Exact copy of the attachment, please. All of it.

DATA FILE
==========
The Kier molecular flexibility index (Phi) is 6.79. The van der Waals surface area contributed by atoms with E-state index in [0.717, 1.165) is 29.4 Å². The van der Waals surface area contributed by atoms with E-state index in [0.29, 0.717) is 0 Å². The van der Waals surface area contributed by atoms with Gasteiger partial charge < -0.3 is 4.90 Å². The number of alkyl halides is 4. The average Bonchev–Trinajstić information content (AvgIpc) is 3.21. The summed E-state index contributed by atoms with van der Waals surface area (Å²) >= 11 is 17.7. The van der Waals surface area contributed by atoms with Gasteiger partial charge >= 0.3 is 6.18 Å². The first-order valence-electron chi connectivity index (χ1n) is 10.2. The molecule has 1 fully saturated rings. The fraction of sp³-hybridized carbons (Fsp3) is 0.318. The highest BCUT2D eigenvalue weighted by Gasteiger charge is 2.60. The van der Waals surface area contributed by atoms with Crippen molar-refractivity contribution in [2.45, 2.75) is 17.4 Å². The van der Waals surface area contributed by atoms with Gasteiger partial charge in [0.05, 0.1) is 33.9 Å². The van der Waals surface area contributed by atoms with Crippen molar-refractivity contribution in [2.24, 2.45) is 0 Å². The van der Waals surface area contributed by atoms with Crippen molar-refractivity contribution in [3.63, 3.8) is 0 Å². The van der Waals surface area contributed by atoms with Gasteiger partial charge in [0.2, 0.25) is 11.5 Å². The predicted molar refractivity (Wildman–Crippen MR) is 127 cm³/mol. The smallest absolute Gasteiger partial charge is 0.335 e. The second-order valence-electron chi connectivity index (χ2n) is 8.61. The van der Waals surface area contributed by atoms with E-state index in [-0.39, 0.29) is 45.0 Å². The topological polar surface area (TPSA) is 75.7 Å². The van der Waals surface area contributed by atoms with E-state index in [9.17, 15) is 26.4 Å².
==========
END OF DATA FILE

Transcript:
The Kier molecular flexibility index (Phi) is 6.79. The van der Waals surface area contributed by atoms with E-state index in [0.717, 1.165) is 29.4 Å². The van der Waals surface area contributed by atoms with E-state index in [0.29, 0.717) is 0 Å². The van der Waals surface area contributed by atoms with Gasteiger partial charge < -0.3 is 4.90 Å². The number of alkyl halides is 4. The average Bonchev–Trinajstić information content (AvgIpc) is 3.21. The summed E-state index contributed by atoms with van der Waals surface area (Å²) >= 11 is 17.7. The van der Waals surface area contributed by atoms with Gasteiger partial charge >= 0.3 is 6.18 Å². The first-order valence-electron chi connectivity index (χ1n) is 10.2. The molecule has 1 fully saturated rings. The fraction of sp³-hybridized carbons (Fsp3) is 0.318. The highest BCUT2D eigenvalue weighted by Gasteiger charge is 2.60. The van der Waals surface area contributed by atoms with Crippen molar-refractivity contribution in [2.45, 2.75) is 17.4 Å². The van der Waals surface area contributed by atoms with Gasteiger partial charge in [0.05, 0.1) is 33.9 Å². The van der Waals surface area contributed by atoms with Crippen molar-refractivity contribution in [2.24, 2.45) is 0 Å². The van der Waals surface area contributed by atoms with Crippen molar-refractivity contribution in [3.63, 3.8) is 0 Å². The van der Waals surface area contributed by atoms with Gasteiger partial charge in [0.2, 0.25) is 11.5 Å². The predicted molar refractivity (Wildman–Crippen MR) is 127 cm³/mol. The smallest absolute Gasteiger partial charge is 0.335 e. The second-order valence-electron chi connectivity index (χ2n) is 8.61. The van der Waals surface area contributed by atoms with E-state index in [-0.39, 0.29) is 45.0 Å². The topological polar surface area (TPSA) is 75.7 Å². The van der Waals surface area contributed by atoms with E-state index in [9.17, 15) is 26.4 Å².